A 19-year-old male refugee from Guinea on his journey from Africa to Europe had had recurrent haematemesis in Morocco and Spain where ligation for third-degree oesophageal varices was done. Upon his arrival in Germany he underwent a liver biopsy, which showed liver fibrosis but no cirrhosis. He was referred to our tropical medicine service because schistosomiasis was suspected. A hardened liver and massive splenomegaly were palpable. Haematology results showed decreased platelets , mild leucopenia  without eosinophilia, and anaemia  due to iron deficiency and to a sickle-cell trait as confirmed by haemoglobin electrophoresis. Thromboplastic was 51% , with international normalised ratio 1•5, and fibrinogen was 1•15 g/L , whereas activated partial thromboplastin time was delayed to 45 s. IgE was 2390 IU/mL, and creatine kinase was 266 U/L. γ-glutamyl transpeptidase was 95 U/L, and he had mild hypoalbuminaemia (55•4%, 55•8–66•1), mild hyper gamma globulinaemia, and normal transaminases and bilirubin, among other normal biochemistry results. Anti-HBc antibodies were positive but active HBV and hepatitis C virus (HCV) infections were excluded by further antigen and antibody tests and PCR. Past infections with Epstein- Barr virus, filariasis, and malaria were detected serologically; active infections were excluded by microscopy of stained thick and thin blood films, PCR, and microfiltration of blood and skin snips. Antischistosome antibodies were positive by ELISA and by indirect haemagglutination test, but schistosoma ova were not seen microscopically in several enriched stool samples, in microfiltration of 24 h urine, or in rectal snips. Antibody tests for HIV, human T-lymphotropic virus, syphilis, Entamoeba histolytica, and Trypanosoma brucei were negative.Left, typical echogenic areas (white) along the portal tree. Right, echogenic thickening of the gallbladder wall and neck ; the gallbladder was typically not tender under ultrasound-guided palpation. Arrows point to hyperechogenic areas indicating fibrotic areas in the liver and gallbladder wall and neck.Abdominal ultrasonography showed the typical pattern of schistosomal liver fibrosis, with echogenic areas accompanying portal branches.Splenic, gallbladder, and gastro-oesophageal varices were seen.Centripetal portal flow was delayed to 10 cm/s. The spleen was grossly enlarged and contained hyperechogenic nodules. The gallbladder wall was typically thickened with external wall protrusions; postprandial contractility was impaired but the gallbladder was not tender at ultrasound-guided palpation. Liver stiffness was increased by transient elastography to 11•6 kPa. Acoustic radiation force impulse elastography showed increased spleen stiffness, which in liver cirrhosis suggests a high risk of gastrointestinal bleeding; we also noted increased stiffness of the fibrotic hepatic areas but not of the remaining liver parenchyma. On ultrasound, the urinary tract was normal.MRI and CT confirmed ultrasound findings.On contrast-enhanced CT images in the venous contrast phase, paragastric collaterals and a spontaneous splenorenal shunt were seen. Portal fibrosis was confirmed on native T1-weighted MRI images; the spleen showed multiple Gamna-Gandy bodies on these images. Region-of-interest-based apparent diffusion coefficient (ADC) measurement of the spleen parenchyma yielded increased average values of 905 × 10−⁶. In liver cirrhosis, this spleen ADC value is a sign of portal hypertension. Although mean ADC value of liver parenchyma was moderately decreased, the strongly increased mean ADC of periportal areas  suggested that a vasogenic oedema might have contributed to these changes. Endoscopy revealed portal gastropathy and persisting oesophageal varices at risk for rebleeding.24,25 Colonoscopy showed a macroscopically normal colon apart from grade 2 haemorrhoids. Histological examination of colon biopsy samples revealed fibrosis. Echocardiography did not show specific abnormalities suspicious for cardiopulmonary schistosomiasis or for endomyocardial fibrosis.Praziquantel was given at 40 mg/kg in three separate doses. PCR analysis of rectal biopsy samples and EDTA treated blood 6 weeks later confirmed the complete eradication of schistosomes. Iron was supplemented by mouth. After thorough consideration of therapy options for recurrences of refractory variceal bleeding, a transjugular portosystemic shunt was created. After transjugular catheterisation of the right hepatic vein and wire-guided introduction of an 18-gauge Chiba needle, the right portal vein was punctured under ultrasound guidance. Angiography showed peculiar node-like protuberances of the wall of the dilated portal vein and small portal vessels. After dilation of the intrahepatic tract to 6 mm, a self-expandable stent was inserted and subsequently distended to 8 mm to keep the tract patent. TIPS insertion resulted in a 48% decrease of the portal-venous pressure gradient from 23 mm Hg to 12 mm Hg. Contrast ultrasonography confirmed the perfusion of echogenic hepatic areas.The patient has now been regularly monitored for more than 3 years. Variceal bleeding has never recurred. Endoscopy confirmed the regression of oesophageal varices to grade I with no more signs of bleeding risk.Only one episode of hepatic encephalopathy occurred when the patient heavily vomited because of an acute viral gastroenteritis leading to hyperammonaemia. During the following weeks ammonia decreased to almost normal values. Flicker frequency always remained normal. TIPS was revised without complications 10 months later because the tube was displaced in the direction of the hepatic veins and inferior vena cava as seen by duplex ultrasonography.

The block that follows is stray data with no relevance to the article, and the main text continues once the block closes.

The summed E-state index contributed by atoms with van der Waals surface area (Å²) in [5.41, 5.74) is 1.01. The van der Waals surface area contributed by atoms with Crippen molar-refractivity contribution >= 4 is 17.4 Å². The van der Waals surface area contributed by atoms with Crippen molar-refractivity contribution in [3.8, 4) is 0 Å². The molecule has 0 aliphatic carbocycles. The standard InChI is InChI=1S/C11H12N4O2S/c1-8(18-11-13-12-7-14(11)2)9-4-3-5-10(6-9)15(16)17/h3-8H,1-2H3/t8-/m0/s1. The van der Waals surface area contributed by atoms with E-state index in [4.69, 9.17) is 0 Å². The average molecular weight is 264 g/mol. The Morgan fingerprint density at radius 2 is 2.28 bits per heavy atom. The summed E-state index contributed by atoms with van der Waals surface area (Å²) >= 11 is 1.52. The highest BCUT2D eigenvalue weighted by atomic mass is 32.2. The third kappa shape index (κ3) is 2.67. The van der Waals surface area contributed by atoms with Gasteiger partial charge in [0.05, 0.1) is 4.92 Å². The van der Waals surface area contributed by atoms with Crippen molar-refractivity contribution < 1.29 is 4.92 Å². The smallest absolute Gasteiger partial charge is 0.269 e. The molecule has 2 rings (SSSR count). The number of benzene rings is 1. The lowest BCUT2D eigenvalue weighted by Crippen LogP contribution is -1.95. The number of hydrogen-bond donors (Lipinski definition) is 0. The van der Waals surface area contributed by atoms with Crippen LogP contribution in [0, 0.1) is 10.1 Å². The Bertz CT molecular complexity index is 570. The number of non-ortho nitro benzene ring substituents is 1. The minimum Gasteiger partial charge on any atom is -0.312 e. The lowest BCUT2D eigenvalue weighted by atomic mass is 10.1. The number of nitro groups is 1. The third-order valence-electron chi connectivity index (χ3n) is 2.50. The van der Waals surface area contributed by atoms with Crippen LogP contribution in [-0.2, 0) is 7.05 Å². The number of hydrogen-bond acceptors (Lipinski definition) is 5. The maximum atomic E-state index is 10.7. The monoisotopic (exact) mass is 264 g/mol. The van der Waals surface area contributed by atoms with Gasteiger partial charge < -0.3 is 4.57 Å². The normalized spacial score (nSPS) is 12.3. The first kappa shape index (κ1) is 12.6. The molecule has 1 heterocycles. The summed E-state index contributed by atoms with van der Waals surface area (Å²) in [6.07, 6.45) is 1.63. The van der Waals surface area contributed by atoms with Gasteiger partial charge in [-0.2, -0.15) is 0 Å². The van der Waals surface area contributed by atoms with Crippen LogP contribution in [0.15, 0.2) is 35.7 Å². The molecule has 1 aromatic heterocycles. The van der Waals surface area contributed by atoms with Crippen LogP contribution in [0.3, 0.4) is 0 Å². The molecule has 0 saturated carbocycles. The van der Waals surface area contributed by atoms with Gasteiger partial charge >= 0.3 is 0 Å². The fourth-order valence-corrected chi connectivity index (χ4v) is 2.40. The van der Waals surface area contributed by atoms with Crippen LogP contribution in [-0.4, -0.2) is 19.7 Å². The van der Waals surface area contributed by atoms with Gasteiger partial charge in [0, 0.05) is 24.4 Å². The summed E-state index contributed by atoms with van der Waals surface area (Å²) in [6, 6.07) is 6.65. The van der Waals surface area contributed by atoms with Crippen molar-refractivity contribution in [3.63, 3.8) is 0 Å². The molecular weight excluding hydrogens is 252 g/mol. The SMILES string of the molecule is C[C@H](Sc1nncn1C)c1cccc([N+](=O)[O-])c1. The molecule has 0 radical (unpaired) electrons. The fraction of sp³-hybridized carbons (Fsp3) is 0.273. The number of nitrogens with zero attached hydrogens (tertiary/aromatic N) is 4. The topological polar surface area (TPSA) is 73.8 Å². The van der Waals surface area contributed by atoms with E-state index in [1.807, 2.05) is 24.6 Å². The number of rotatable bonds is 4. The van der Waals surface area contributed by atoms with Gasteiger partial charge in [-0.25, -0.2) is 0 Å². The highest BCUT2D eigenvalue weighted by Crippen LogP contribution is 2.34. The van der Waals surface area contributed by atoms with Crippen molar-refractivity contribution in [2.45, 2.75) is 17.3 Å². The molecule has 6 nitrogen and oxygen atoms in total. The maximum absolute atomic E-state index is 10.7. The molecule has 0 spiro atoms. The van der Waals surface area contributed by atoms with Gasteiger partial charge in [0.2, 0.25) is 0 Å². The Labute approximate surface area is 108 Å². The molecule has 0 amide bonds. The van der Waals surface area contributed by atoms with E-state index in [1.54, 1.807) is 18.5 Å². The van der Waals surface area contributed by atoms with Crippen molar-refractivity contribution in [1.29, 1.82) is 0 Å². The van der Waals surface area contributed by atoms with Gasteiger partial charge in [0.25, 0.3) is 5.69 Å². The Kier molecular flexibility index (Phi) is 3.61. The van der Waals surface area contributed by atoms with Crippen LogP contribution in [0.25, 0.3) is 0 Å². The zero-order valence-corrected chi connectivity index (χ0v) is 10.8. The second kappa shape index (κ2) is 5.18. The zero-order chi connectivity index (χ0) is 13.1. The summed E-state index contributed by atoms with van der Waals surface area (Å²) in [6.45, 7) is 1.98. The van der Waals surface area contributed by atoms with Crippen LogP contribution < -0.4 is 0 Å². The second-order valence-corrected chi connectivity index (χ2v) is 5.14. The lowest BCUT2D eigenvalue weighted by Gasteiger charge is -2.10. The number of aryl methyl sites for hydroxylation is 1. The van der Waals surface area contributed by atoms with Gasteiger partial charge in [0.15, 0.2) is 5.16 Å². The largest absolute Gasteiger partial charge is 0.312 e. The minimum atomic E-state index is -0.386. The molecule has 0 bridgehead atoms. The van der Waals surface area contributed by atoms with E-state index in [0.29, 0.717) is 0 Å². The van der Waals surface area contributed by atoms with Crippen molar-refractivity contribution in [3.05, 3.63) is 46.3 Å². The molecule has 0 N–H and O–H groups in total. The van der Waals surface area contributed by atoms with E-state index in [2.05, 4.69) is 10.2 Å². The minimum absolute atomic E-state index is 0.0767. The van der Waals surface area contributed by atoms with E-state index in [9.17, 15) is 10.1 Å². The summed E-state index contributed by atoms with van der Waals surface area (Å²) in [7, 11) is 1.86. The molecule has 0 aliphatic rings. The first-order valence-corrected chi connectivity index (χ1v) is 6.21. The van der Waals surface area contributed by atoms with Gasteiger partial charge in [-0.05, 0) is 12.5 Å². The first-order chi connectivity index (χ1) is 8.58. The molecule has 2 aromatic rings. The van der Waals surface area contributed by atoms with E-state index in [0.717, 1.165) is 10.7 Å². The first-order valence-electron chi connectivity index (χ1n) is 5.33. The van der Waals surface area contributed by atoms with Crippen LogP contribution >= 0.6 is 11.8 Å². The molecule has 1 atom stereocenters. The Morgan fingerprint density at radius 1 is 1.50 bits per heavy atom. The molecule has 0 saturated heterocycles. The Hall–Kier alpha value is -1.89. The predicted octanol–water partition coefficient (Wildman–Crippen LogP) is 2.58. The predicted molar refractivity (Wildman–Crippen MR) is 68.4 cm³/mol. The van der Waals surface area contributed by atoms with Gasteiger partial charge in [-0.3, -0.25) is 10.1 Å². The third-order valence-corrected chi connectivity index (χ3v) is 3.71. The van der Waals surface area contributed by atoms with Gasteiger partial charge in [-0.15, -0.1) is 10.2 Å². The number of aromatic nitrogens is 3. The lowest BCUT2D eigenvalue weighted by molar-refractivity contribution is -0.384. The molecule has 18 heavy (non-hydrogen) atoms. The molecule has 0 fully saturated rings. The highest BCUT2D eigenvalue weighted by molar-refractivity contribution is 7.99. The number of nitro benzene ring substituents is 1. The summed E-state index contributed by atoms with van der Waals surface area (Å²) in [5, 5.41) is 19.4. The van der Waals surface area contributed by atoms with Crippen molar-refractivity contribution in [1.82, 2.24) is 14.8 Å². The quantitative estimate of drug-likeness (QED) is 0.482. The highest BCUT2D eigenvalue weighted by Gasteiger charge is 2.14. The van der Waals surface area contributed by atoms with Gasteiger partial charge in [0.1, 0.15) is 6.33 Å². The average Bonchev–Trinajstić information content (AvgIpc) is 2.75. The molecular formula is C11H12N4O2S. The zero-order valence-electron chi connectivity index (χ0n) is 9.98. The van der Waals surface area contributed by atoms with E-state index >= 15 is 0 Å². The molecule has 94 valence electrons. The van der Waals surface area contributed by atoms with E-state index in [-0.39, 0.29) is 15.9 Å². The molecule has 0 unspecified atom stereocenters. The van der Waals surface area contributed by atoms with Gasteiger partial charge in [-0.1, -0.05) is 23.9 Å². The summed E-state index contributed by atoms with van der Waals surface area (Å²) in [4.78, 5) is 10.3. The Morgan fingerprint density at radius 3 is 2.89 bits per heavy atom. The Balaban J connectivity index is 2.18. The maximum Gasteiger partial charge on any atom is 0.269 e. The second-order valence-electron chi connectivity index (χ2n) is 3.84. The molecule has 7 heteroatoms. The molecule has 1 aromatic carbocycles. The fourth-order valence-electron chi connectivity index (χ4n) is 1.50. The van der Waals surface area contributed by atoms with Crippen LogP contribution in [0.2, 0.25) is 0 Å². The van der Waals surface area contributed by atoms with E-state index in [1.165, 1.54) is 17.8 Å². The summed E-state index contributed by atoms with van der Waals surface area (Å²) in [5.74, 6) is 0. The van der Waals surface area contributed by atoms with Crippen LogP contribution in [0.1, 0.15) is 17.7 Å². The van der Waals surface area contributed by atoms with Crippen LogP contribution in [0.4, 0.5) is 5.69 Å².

Preparation of ZnO nano particles